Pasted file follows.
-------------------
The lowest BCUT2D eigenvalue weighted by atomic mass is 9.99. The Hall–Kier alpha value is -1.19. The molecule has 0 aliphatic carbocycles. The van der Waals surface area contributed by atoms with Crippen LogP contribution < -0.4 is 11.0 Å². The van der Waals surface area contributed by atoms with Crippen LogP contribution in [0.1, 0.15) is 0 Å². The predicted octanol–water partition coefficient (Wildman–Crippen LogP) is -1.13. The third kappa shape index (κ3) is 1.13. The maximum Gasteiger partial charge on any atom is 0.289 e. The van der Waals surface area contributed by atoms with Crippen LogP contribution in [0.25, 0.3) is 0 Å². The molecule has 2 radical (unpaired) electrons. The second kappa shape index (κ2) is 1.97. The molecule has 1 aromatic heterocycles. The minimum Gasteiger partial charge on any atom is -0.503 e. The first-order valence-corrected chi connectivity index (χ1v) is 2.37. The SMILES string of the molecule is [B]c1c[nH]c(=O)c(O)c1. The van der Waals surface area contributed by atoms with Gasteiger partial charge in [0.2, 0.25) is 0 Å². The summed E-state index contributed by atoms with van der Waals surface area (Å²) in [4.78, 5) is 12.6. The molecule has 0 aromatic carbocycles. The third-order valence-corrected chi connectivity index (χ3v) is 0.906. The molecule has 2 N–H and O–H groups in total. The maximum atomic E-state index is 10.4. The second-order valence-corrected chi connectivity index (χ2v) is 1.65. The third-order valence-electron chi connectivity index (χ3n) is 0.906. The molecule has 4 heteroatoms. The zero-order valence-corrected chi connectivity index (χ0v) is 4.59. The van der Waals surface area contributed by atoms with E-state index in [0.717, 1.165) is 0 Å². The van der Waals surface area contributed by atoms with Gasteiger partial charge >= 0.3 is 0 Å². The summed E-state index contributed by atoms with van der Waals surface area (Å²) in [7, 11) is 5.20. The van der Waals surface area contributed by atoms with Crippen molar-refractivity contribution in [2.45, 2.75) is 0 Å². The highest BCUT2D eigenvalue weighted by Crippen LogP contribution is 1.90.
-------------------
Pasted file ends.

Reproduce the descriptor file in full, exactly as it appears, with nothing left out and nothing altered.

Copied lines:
The lowest BCUT2D eigenvalue weighted by atomic mass is 9.99. The Hall–Kier alpha value is -1.19. The molecule has 0 aliphatic carbocycles. The van der Waals surface area contributed by atoms with Crippen LogP contribution < -0.4 is 11.0 Å². The van der Waals surface area contributed by atoms with Crippen LogP contribution in [0.1, 0.15) is 0 Å². The predicted octanol–water partition coefficient (Wildman–Crippen LogP) is -1.13. The third kappa shape index (κ3) is 1.13. The maximum Gasteiger partial charge on any atom is 0.289 e. The van der Waals surface area contributed by atoms with Crippen LogP contribution in [0.25, 0.3) is 0 Å². The molecule has 2 radical (unpaired) electrons. The second kappa shape index (κ2) is 1.97. The molecule has 1 aromatic heterocycles. The minimum Gasteiger partial charge on any atom is -0.503 e. The first-order valence-corrected chi connectivity index (χ1v) is 2.37. The SMILES string of the molecule is [B]c1c[nH]c(=O)c(O)c1. The van der Waals surface area contributed by atoms with Gasteiger partial charge in [0.2, 0.25) is 0 Å². The summed E-state index contributed by atoms with van der Waals surface area (Å²) in [4.78, 5) is 12.6. The molecule has 0 aromatic carbocycles. The third-order valence-corrected chi connectivity index (χ3v) is 0.906. The molecule has 2 N–H and O–H groups in total. The maximum atomic E-state index is 10.4. The second-order valence-corrected chi connectivity index (χ2v) is 1.65. The third-order valence-electron chi connectivity index (χ3n) is 0.906. The molecule has 4 heteroatoms. The zero-order valence-corrected chi connectivity index (χ0v) is 4.59. The van der Waals surface area contributed by atoms with E-state index in [0.717, 1.165) is 0 Å². The van der Waals surface area contributed by atoms with Gasteiger partial charge >= 0.3 is 0 Å². The summed E-state index contributed by atoms with van der Waals surface area (Å²) in [7, 11) is 5.20. The van der Waals surface area contributed by atoms with Crippen molar-refractivity contribution in [2.45, 2.75) is 0 Å². The highest BCUT2D eigenvalue weighted by Crippen LogP contribution is 1.90.